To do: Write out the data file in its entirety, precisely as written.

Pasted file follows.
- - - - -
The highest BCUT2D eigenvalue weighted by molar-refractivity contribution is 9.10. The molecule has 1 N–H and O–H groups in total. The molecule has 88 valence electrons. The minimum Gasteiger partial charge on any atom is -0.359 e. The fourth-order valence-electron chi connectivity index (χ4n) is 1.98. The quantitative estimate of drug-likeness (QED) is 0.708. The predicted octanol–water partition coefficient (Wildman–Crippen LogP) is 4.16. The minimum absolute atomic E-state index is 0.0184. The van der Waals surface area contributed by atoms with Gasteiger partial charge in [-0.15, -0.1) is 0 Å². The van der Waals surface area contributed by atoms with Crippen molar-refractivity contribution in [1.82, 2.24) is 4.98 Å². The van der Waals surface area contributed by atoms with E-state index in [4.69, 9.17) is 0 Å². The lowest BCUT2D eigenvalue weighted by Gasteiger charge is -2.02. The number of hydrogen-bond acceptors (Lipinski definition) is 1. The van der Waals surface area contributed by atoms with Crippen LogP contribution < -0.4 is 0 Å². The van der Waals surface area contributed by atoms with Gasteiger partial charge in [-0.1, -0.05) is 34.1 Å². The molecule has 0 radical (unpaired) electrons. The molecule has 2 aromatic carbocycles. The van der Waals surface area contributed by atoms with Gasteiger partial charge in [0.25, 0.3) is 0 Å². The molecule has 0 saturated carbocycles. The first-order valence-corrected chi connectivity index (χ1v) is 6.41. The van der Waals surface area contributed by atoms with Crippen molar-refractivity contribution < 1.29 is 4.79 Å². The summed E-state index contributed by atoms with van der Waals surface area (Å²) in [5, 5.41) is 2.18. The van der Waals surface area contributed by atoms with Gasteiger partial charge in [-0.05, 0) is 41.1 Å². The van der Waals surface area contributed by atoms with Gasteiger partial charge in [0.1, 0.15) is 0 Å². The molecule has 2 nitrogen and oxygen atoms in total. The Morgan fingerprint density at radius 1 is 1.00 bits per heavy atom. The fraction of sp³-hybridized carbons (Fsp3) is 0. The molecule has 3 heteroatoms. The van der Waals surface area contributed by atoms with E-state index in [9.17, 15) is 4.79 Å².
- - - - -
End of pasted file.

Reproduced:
The highest BCUT2D eigenvalue weighted by molar-refractivity contribution is 9.10. The molecule has 1 N–H and O–H groups in total. The molecule has 88 valence electrons. The minimum Gasteiger partial charge on any atom is -0.359 e. The fourth-order valence-electron chi connectivity index (χ4n) is 1.98. The quantitative estimate of drug-likeness (QED) is 0.708. The predicted octanol–water partition coefficient (Wildman–Crippen LogP) is 4.16. The minimum absolute atomic E-state index is 0.0184. The van der Waals surface area contributed by atoms with Gasteiger partial charge in [-0.15, -0.1) is 0 Å². The van der Waals surface area contributed by atoms with Crippen molar-refractivity contribution in [1.82, 2.24) is 4.98 Å². The van der Waals surface area contributed by atoms with E-state index in [4.69, 9.17) is 0 Å². The lowest BCUT2D eigenvalue weighted by Gasteiger charge is -2.02. The number of hydrogen-bond acceptors (Lipinski definition) is 1. The van der Waals surface area contributed by atoms with Crippen LogP contribution < -0.4 is 0 Å². The van der Waals surface area contributed by atoms with Gasteiger partial charge in [-0.1, -0.05) is 34.1 Å². The molecule has 0 radical (unpaired) electrons. The molecule has 2 aromatic carbocycles. The van der Waals surface area contributed by atoms with Gasteiger partial charge in [0.25, 0.3) is 0 Å². The molecule has 0 saturated carbocycles. The first-order valence-corrected chi connectivity index (χ1v) is 6.41. The van der Waals surface area contributed by atoms with Crippen molar-refractivity contribution < 1.29 is 4.79 Å². The summed E-state index contributed by atoms with van der Waals surface area (Å²) in [5, 5.41) is 2.18. The van der Waals surface area contributed by atoms with Gasteiger partial charge in [-0.05, 0) is 41.1 Å². The van der Waals surface area contributed by atoms with Gasteiger partial charge in [0.1, 0.15) is 0 Å². The molecule has 2 nitrogen and oxygen atoms in total. The Morgan fingerprint density at radius 1 is 1.00 bits per heavy atom. The fraction of sp³-hybridized carbons (Fsp3) is 0. The molecule has 3 heteroatoms. The van der Waals surface area contributed by atoms with E-state index in [9.17, 15) is 4.79 Å².